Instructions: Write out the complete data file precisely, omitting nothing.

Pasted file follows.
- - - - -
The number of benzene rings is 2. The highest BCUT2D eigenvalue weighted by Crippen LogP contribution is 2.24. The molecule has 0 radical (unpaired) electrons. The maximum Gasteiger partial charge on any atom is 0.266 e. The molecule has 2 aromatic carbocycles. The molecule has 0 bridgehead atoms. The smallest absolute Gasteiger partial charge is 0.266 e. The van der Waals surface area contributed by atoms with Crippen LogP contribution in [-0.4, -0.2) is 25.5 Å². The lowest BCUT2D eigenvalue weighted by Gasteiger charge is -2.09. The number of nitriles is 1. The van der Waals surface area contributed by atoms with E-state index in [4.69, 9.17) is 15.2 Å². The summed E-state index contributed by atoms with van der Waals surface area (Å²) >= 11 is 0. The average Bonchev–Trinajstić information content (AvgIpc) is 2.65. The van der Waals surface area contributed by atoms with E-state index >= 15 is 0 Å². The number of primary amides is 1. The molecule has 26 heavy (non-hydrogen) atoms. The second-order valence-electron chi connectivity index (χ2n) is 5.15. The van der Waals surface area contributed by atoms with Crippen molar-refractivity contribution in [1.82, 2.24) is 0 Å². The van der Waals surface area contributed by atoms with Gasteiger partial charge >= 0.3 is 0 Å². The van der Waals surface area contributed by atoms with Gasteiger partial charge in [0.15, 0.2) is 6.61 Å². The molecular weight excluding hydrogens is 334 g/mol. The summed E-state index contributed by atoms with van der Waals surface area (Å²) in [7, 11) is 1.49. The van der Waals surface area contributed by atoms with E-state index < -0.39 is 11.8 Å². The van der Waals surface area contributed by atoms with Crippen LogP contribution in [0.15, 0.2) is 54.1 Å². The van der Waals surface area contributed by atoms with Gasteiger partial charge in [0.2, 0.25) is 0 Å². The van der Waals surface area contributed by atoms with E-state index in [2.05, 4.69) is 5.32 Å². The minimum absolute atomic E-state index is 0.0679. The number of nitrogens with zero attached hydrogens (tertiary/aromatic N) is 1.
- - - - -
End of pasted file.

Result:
The number of benzene rings is 2. The highest BCUT2D eigenvalue weighted by Crippen LogP contribution is 2.24. The molecule has 0 radical (unpaired) electrons. The maximum Gasteiger partial charge on any atom is 0.266 e. The molecule has 2 aromatic carbocycles. The molecule has 0 bridgehead atoms. The smallest absolute Gasteiger partial charge is 0.266 e. The van der Waals surface area contributed by atoms with Crippen LogP contribution in [-0.4, -0.2) is 25.5 Å². The lowest BCUT2D eigenvalue weighted by Gasteiger charge is -2.09. The number of nitriles is 1. The van der Waals surface area contributed by atoms with E-state index in [4.69, 9.17) is 15.2 Å². The summed E-state index contributed by atoms with van der Waals surface area (Å²) >= 11 is 0. The average Bonchev–Trinajstić information content (AvgIpc) is 2.65. The van der Waals surface area contributed by atoms with E-state index >= 15 is 0 Å². The number of primary amides is 1. The molecule has 26 heavy (non-hydrogen) atoms. The second-order valence-electron chi connectivity index (χ2n) is 5.15. The van der Waals surface area contributed by atoms with Crippen molar-refractivity contribution in [1.82, 2.24) is 0 Å². The van der Waals surface area contributed by atoms with Gasteiger partial charge >= 0.3 is 0 Å². The van der Waals surface area contributed by atoms with Gasteiger partial charge in [0.15, 0.2) is 6.61 Å². The molecular weight excluding hydrogens is 334 g/mol. The summed E-state index contributed by atoms with van der Waals surface area (Å²) in [7, 11) is 1.49. The van der Waals surface area contributed by atoms with E-state index < -0.39 is 11.8 Å². The van der Waals surface area contributed by atoms with Crippen LogP contribution in [0.15, 0.2) is 54.1 Å². The van der Waals surface area contributed by atoms with Gasteiger partial charge in [0.2, 0.25) is 0 Å². The van der Waals surface area contributed by atoms with E-state index in [2.05, 4.69) is 5.32 Å². The minimum absolute atomic E-state index is 0.0679. The number of nitrogens with zero attached hydrogens (tertiary/aromatic N) is 1.